The video player itself is a bit of a mixed bag. While anything you've already bought is nicely labelled and sorted, any other content you've lobbed on the device through iTunes can look out of place, mis-named and have a weird sorting or odd thumbnail.
You can alter all of this in the menu through iTunes, but it's a bit of an effort for those that aren't as au fait with the working of Apple's media management.
Add to that the fact Apple refuses to budge on the 4:3 ratio on its iPad screens, and watching video that's not encoded from the 1990s isn't much fun. On top of that the file support is limited, and even those that are supposed to play have to be at a pretty specific bitrate to make it past the iTunes gatekeeper and onto your precious tablet.
You can download a third-party player and place much more content on that way, but unless you've got one of the good ones (VLC is a decent choice) then you can find a lot of crashing while trying to watch your favourite movie.
However, for support for files like AVI you'll have to use something like this – otherwise it's a time-consuming and difficult process of re-encoding your movies.
I would like to mention the excellent performance of the speakers – they're incredibly powerful in a package so thin and come with a decent slug of bass too. What's more, they don't make the whole iPad vibrate quite so alarmingly as the iPad Air 2 (the price you pay for the skinnier body, it seems).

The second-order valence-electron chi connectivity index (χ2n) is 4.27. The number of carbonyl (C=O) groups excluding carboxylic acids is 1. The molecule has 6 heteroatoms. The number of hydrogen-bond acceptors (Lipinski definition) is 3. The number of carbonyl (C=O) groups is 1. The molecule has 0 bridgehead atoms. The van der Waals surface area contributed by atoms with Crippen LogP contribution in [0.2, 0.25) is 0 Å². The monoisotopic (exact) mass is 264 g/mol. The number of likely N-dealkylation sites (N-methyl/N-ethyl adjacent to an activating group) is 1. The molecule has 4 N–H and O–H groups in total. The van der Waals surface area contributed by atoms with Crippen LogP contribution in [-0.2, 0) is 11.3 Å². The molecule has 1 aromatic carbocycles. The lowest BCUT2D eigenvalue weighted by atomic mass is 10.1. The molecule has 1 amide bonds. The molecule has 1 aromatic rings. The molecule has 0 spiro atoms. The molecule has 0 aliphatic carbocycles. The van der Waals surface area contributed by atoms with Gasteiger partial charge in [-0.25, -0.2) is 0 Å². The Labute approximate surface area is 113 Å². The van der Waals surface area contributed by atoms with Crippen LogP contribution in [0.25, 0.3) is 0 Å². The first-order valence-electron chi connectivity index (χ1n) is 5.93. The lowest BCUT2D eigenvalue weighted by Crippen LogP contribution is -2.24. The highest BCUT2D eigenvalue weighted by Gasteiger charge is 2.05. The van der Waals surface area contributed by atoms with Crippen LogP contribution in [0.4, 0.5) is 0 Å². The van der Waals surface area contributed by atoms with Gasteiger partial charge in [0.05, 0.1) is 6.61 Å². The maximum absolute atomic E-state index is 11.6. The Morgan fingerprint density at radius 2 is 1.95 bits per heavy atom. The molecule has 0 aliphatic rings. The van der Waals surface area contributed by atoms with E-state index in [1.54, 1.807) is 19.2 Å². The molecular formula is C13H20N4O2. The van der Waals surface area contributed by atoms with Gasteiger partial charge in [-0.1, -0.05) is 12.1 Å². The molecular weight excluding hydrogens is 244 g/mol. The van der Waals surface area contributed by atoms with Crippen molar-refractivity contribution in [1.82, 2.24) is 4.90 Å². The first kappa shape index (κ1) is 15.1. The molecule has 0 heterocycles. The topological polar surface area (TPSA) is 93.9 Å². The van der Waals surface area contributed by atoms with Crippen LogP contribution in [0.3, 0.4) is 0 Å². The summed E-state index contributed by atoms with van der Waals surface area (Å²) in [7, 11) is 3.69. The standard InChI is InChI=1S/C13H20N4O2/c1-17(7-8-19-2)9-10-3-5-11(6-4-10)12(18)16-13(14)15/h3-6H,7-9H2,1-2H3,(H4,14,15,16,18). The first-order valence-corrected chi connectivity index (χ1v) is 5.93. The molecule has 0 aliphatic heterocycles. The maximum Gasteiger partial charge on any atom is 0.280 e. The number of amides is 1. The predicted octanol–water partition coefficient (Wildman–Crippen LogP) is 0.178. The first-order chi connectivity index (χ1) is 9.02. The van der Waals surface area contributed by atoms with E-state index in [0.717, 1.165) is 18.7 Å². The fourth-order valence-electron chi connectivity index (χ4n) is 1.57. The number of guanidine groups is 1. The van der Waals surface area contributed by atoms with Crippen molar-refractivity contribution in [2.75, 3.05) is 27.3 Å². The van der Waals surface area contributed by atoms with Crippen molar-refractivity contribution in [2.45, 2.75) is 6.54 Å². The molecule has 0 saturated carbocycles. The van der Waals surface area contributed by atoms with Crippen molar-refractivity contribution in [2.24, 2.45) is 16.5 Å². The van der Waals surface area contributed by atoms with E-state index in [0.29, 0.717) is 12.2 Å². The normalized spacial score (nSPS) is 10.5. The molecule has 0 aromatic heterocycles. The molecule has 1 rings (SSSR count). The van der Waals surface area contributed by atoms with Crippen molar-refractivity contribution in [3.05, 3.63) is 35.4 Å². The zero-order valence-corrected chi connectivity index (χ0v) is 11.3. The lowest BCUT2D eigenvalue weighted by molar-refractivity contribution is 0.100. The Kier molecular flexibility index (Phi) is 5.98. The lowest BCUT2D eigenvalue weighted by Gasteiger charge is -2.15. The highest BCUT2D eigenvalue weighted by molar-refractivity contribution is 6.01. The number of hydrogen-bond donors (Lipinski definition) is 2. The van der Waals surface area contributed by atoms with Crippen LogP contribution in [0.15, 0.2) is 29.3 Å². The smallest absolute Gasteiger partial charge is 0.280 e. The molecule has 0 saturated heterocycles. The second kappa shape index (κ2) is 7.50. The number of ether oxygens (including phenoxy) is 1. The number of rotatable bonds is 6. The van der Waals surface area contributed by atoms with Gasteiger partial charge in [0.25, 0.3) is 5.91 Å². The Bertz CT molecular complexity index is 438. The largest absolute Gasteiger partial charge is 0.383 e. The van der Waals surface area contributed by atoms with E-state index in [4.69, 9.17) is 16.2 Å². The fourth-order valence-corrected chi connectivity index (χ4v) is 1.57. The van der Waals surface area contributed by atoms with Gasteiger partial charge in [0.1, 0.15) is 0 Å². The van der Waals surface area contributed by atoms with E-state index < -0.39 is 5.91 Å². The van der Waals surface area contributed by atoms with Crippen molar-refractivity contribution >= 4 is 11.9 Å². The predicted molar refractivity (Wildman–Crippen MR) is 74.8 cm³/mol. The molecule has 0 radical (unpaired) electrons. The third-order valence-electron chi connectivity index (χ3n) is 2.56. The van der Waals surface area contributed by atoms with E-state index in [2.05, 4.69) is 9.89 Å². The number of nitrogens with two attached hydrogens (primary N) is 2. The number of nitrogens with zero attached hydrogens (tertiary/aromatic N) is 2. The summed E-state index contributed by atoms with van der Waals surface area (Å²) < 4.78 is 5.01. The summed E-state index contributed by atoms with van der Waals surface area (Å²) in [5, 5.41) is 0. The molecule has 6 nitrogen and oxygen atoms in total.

They're not going to replace your headphones – and nor should they, especially on public transport – but if you're alone in a hotel room and want to watch a special interest movie or two, then you'll get the full effect of what the... actors are trying to convey.
One issue that plagues modern iPads is that of storage. If you opt for the 16GB option then you're really only allowing yourself to get half the experience, so I advise you bump that up straight away.
It's not hard to fill up double that space with apps alone – you're munching through 2-3GB of storage just by downloading Apple's free apps already.
On top of that, most HD movies and apps designed for the Retina screens can fill up huge swathes of megabytes, meaning if you're not careful you'll be told you can't download some apps pretty soon after buying your shiny new iPad.
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Gareth has been part of the consumer technology world in a career spanning three decades. He started life as a staff writer on the fledgling TechRadar, and has grown with the site (primarily as phones, tablets and wearables editor) until becoming Global Editor in Chief in 2018. Gareth has written over 4,000 articles for TechRadar, has contributed expert insight to a number of other publications, chaired panels on zeitgeist technologies, presented at the Gadget Show Live as well as representing the brand on TV and radio for multiple channels including Sky, BBC, ITV and Al-Jazeera. Passionate about fitness, he can bore anyone rigid about stress management, sleep tracking, heart rate variance as well as bemoaning something about the latest iPhone, Galaxy or OLED TV.